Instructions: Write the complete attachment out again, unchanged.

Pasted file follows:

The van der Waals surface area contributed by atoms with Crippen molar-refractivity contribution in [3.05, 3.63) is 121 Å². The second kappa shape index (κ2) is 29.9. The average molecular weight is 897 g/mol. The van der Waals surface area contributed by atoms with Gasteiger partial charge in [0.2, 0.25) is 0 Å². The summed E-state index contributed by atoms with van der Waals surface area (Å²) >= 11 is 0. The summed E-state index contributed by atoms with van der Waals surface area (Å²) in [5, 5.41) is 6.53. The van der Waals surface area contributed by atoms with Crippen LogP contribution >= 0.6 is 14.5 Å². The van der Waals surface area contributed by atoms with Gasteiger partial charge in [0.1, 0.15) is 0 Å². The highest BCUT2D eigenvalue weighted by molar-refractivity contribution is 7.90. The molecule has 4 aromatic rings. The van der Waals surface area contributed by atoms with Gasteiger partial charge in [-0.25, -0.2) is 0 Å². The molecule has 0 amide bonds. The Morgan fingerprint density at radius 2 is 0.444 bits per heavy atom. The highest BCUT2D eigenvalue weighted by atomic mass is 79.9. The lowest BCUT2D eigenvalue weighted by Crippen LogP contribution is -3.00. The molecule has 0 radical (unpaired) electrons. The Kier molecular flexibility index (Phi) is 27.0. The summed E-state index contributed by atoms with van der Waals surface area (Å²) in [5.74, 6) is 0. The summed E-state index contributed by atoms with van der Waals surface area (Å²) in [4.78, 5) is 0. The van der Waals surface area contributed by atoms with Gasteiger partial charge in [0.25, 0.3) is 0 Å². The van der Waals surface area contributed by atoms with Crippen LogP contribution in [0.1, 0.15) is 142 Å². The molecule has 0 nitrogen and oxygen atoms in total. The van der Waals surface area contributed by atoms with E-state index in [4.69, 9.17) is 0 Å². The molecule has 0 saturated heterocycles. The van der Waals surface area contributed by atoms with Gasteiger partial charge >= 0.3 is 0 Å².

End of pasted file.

The van der Waals surface area contributed by atoms with Crippen molar-refractivity contribution in [3.05, 3.63) is 121 Å². The second kappa shape index (κ2) is 29.9. The average molecular weight is 897 g/mol. The van der Waals surface area contributed by atoms with Gasteiger partial charge in [0.2, 0.25) is 0 Å². The summed E-state index contributed by atoms with van der Waals surface area (Å²) >= 11 is 0. The summed E-state index contributed by atoms with van der Waals surface area (Å²) in [5, 5.41) is 6.53. The van der Waals surface area contributed by atoms with Crippen LogP contribution >= 0.6 is 14.5 Å². The van der Waals surface area contributed by atoms with Gasteiger partial charge in [0.1, 0.15) is 0 Å². The highest BCUT2D eigenvalue weighted by molar-refractivity contribution is 7.90. The molecule has 4 aromatic rings. The van der Waals surface area contributed by atoms with Gasteiger partial charge in [-0.25, -0.2) is 0 Å². The molecule has 0 amide bonds. The Morgan fingerprint density at radius 2 is 0.444 bits per heavy atom. The highest BCUT2D eigenvalue weighted by atomic mass is 79.9. The lowest BCUT2D eigenvalue weighted by Crippen LogP contribution is -3.00. The molecule has 0 radical (unpaired) electrons. The Kier molecular flexibility index (Phi) is 27.0. The summed E-state index contributed by atoms with van der Waals surface area (Å²) in [5.74, 6) is 0. The summed E-state index contributed by atoms with van der Waals surface area (Å²) in [4.78, 5) is 0. The van der Waals surface area contributed by atoms with Gasteiger partial charge in [0.25, 0.3) is 0 Å². The van der Waals surface area contributed by atoms with Crippen LogP contribution in [0.1, 0.15) is 142 Å². The molecule has 0 nitrogen and oxygen atoms in total. The van der Waals surface area contributed by atoms with E-state index in [4.69, 9.17) is 0 Å². The molecule has 0 saturated heterocycles. The van der Waals surface area contributed by atoms with Gasteiger partial charge >= 0.3 is 0 Å².